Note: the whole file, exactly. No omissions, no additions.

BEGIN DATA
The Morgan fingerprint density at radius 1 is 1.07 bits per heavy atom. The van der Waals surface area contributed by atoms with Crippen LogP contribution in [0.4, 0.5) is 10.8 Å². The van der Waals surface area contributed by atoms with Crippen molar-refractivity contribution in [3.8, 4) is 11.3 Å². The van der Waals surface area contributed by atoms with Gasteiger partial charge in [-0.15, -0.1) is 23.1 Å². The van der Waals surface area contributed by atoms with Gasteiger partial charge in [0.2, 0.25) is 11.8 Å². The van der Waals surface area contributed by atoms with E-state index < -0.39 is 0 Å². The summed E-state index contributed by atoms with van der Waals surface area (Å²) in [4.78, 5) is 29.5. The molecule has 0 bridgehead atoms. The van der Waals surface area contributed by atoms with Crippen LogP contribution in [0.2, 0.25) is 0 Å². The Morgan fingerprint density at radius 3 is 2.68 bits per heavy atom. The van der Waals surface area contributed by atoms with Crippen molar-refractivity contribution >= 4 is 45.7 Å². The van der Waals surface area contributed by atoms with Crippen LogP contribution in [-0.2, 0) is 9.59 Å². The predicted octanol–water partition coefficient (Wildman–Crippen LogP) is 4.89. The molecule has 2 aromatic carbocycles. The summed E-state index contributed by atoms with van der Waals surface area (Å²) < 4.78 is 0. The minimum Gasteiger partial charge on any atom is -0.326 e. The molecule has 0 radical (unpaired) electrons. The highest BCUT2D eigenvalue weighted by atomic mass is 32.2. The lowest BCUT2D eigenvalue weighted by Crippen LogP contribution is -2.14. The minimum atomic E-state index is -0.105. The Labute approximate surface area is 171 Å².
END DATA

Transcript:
The Morgan fingerprint density at radius 1 is 1.07 bits per heavy atom. The van der Waals surface area contributed by atoms with Crippen LogP contribution in [0.4, 0.5) is 10.8 Å². The van der Waals surface area contributed by atoms with Crippen molar-refractivity contribution in [3.8, 4) is 11.3 Å². The van der Waals surface area contributed by atoms with Gasteiger partial charge in [-0.15, -0.1) is 23.1 Å². The van der Waals surface area contributed by atoms with Gasteiger partial charge in [0.2, 0.25) is 11.8 Å². The van der Waals surface area contributed by atoms with E-state index < -0.39 is 0 Å². The summed E-state index contributed by atoms with van der Waals surface area (Å²) in [4.78, 5) is 29.5. The molecule has 0 bridgehead atoms. The van der Waals surface area contributed by atoms with Crippen LogP contribution in [0.2, 0.25) is 0 Å². The Morgan fingerprint density at radius 3 is 2.68 bits per heavy atom. The van der Waals surface area contributed by atoms with Crippen molar-refractivity contribution >= 4 is 45.7 Å². The van der Waals surface area contributed by atoms with Crippen LogP contribution in [-0.2, 0) is 9.59 Å². The predicted octanol–water partition coefficient (Wildman–Crippen LogP) is 4.89. The molecule has 2 aromatic carbocycles. The summed E-state index contributed by atoms with van der Waals surface area (Å²) < 4.78 is 0. The minimum Gasteiger partial charge on any atom is -0.326 e. The molecule has 0 radical (unpaired) electrons. The highest BCUT2D eigenvalue weighted by atomic mass is 32.2. The lowest BCUT2D eigenvalue weighted by Crippen LogP contribution is -2.14. The minimum atomic E-state index is -0.105. The Labute approximate surface area is 171 Å².